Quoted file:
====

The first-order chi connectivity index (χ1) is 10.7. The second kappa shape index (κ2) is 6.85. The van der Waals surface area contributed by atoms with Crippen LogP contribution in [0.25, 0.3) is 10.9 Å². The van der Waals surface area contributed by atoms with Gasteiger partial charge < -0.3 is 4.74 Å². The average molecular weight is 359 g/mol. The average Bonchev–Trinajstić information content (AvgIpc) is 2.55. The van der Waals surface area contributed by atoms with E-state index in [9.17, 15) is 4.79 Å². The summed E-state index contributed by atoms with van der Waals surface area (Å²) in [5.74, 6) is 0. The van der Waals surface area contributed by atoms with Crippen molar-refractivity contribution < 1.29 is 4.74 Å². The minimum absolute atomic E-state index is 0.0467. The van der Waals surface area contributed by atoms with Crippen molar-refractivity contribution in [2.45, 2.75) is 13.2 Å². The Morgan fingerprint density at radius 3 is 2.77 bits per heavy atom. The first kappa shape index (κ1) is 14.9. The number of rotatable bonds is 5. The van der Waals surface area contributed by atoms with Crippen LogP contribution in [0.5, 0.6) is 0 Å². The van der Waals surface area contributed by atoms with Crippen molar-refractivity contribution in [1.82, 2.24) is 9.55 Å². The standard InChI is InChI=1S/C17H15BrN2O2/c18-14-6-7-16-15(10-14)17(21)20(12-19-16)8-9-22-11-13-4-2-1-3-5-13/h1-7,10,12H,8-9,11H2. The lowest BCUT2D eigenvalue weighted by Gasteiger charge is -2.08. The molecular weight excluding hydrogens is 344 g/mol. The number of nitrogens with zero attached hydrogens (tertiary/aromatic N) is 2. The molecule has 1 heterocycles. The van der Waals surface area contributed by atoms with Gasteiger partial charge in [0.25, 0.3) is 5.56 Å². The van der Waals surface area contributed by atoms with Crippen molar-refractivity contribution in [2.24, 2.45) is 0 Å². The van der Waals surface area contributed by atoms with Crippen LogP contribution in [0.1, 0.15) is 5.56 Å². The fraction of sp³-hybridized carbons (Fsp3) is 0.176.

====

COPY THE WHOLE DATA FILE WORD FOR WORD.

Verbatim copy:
The first-order chi connectivity index (χ1) is 10.7. The second kappa shape index (κ2) is 6.85. The van der Waals surface area contributed by atoms with Crippen LogP contribution in [0.25, 0.3) is 10.9 Å². The van der Waals surface area contributed by atoms with Gasteiger partial charge < -0.3 is 4.74 Å². The average molecular weight is 359 g/mol. The average Bonchev–Trinajstić information content (AvgIpc) is 2.55. The van der Waals surface area contributed by atoms with E-state index in [9.17, 15) is 4.79 Å². The summed E-state index contributed by atoms with van der Waals surface area (Å²) in [5.74, 6) is 0. The van der Waals surface area contributed by atoms with Crippen molar-refractivity contribution < 1.29 is 4.74 Å². The minimum absolute atomic E-state index is 0.0467. The van der Waals surface area contributed by atoms with Crippen molar-refractivity contribution in [2.45, 2.75) is 13.2 Å². The Morgan fingerprint density at radius 3 is 2.77 bits per heavy atom. The first kappa shape index (κ1) is 14.9. The number of rotatable bonds is 5. The van der Waals surface area contributed by atoms with Crippen LogP contribution in [0.5, 0.6) is 0 Å². The van der Waals surface area contributed by atoms with Crippen molar-refractivity contribution in [1.82, 2.24) is 9.55 Å². The standard InChI is InChI=1S/C17H15BrN2O2/c18-14-6-7-16-15(10-14)17(21)20(12-19-16)8-9-22-11-13-4-2-1-3-5-13/h1-7,10,12H,8-9,11H2. The lowest BCUT2D eigenvalue weighted by Gasteiger charge is -2.08. The molecular weight excluding hydrogens is 344 g/mol. The number of nitrogens with zero attached hydrogens (tertiary/aromatic N) is 2. The molecule has 1 heterocycles. The van der Waals surface area contributed by atoms with Gasteiger partial charge in [0.25, 0.3) is 5.56 Å². The van der Waals surface area contributed by atoms with Crippen molar-refractivity contribution in [2.24, 2.45) is 0 Å². The van der Waals surface area contributed by atoms with Crippen LogP contribution in [0.1, 0.15) is 5.56 Å². The fraction of sp³-hybridized carbons (Fsp3) is 0.176.